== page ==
Posted by Elliot on April 30, 2002 at 13:34:59:
In Reply to: Re: Pat Sheridan Clinic last night posted by can you summarize? on April 30, 2002 at 10:00:59:
What I got out of the Sheridan Clinic:
Fundamental equation of a brass instrument: Air Makes Buzz Makes Sound
1) Music is not difficult, just unfamiliar. any teachnique can be learned with enough practice, and by a solid plan of how to get from point a (not being able to do something) to point b (having no trouble doing something 100% of the time
2) Breathing can be simplified by one word: Oh. If you make the correct shape (the shape needed to make "Oh") then you do not need to worry about how relaxed your throat , your chest, your diaphragm, and the rest of your breathing machine is. He had us say "Oh" and then breath in for 3 counts and then breath out for four a couple of times, to practice
3) Also, do not worry about "filling your lungs from the bottom up." the air will go where your body puts it, and expansion from your stomache all the way to your shoulders is completely normal and should happen. all of those muscles are related to the lungs, so all those muscles whould expand.
4) A musician cannot be emotional "from the nose to the hips" without screwing up their breathing machine. to feel an emotion puts your body in a certain position, one which isn'[t completely relaxed, and thus will interfere with your breath. for example, to play an loud, angry passage, you cannot feel as though you're trying any harder, or that you in fact are angry, fromt he nose to the hips, becasue all you are doing is moving your air in larger volumes. you can be angry up in your head and down in your left pinky toe, but anything from your nose to your waist will interfere with your playing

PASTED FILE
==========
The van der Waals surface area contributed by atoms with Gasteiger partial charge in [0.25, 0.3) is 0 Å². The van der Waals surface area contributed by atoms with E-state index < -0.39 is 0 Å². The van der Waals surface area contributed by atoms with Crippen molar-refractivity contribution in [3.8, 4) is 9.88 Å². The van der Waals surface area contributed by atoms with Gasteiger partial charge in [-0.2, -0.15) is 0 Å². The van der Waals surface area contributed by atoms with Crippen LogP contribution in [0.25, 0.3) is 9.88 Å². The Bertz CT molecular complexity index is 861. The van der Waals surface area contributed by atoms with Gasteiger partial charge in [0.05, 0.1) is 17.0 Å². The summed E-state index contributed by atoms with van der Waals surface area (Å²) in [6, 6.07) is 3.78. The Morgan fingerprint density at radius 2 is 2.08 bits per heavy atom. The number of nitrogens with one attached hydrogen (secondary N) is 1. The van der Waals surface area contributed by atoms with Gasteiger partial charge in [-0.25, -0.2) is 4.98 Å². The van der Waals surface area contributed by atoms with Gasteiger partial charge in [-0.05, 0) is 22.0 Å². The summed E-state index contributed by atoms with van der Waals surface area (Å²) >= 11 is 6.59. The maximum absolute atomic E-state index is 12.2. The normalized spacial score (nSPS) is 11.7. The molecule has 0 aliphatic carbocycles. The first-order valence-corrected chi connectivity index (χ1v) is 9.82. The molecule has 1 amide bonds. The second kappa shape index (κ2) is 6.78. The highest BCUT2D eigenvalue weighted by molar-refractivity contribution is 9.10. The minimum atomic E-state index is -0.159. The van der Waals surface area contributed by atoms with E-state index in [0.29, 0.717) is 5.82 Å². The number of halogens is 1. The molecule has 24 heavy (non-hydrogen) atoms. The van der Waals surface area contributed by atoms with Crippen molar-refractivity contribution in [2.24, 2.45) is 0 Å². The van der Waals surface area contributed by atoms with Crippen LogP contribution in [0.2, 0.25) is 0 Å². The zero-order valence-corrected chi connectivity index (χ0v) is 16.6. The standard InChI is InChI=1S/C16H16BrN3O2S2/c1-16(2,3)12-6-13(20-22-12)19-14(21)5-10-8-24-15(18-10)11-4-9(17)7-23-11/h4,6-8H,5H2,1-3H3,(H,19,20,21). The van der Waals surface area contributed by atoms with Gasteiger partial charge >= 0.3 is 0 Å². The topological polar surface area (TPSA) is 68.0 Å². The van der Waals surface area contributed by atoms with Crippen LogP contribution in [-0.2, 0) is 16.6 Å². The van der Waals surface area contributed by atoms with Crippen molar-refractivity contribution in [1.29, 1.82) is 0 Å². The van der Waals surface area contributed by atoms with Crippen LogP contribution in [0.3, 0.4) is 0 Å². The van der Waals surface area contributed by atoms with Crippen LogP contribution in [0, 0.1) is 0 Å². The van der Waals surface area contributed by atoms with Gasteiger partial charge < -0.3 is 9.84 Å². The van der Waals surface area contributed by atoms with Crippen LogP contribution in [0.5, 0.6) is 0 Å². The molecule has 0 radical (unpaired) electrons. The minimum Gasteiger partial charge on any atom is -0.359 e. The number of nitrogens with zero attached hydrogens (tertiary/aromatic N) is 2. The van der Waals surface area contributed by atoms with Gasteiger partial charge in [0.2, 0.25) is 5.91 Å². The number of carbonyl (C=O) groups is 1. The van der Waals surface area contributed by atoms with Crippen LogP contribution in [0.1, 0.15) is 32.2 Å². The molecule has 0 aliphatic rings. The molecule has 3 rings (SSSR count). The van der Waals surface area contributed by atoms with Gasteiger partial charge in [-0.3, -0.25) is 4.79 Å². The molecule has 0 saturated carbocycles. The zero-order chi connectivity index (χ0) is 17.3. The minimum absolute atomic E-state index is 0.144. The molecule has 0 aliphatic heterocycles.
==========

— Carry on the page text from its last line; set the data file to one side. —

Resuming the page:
5) Nothing is about muscles. Your embouchure muscles do not build in strength the way that your biceps or abs do. furthermore, three days of not practicing will put your chops in the same shape they were before you ever started playing tuba (ouch). if you're trying to "build up your chops" and they hurt a lot, because your tensing too hard or whatever, all it means is that you're not moving your air correctly, not that the muscles are not strong enough. Also, I found interesting that a professional virtuoso violinist, pianist, reed player or brass players finger are no faster than your average shmoe on the street, they just practice a lot so that they move exactly where they are supposed to go, when they are supposed to go.
I hope I didn't leave anything out, and I hope I accurately portrayed the clinic. If i didn't you can tell me and we'll take this outside. or i'll just change the err of my ways. Anyway, it was really fun, Sheridan is a great guy.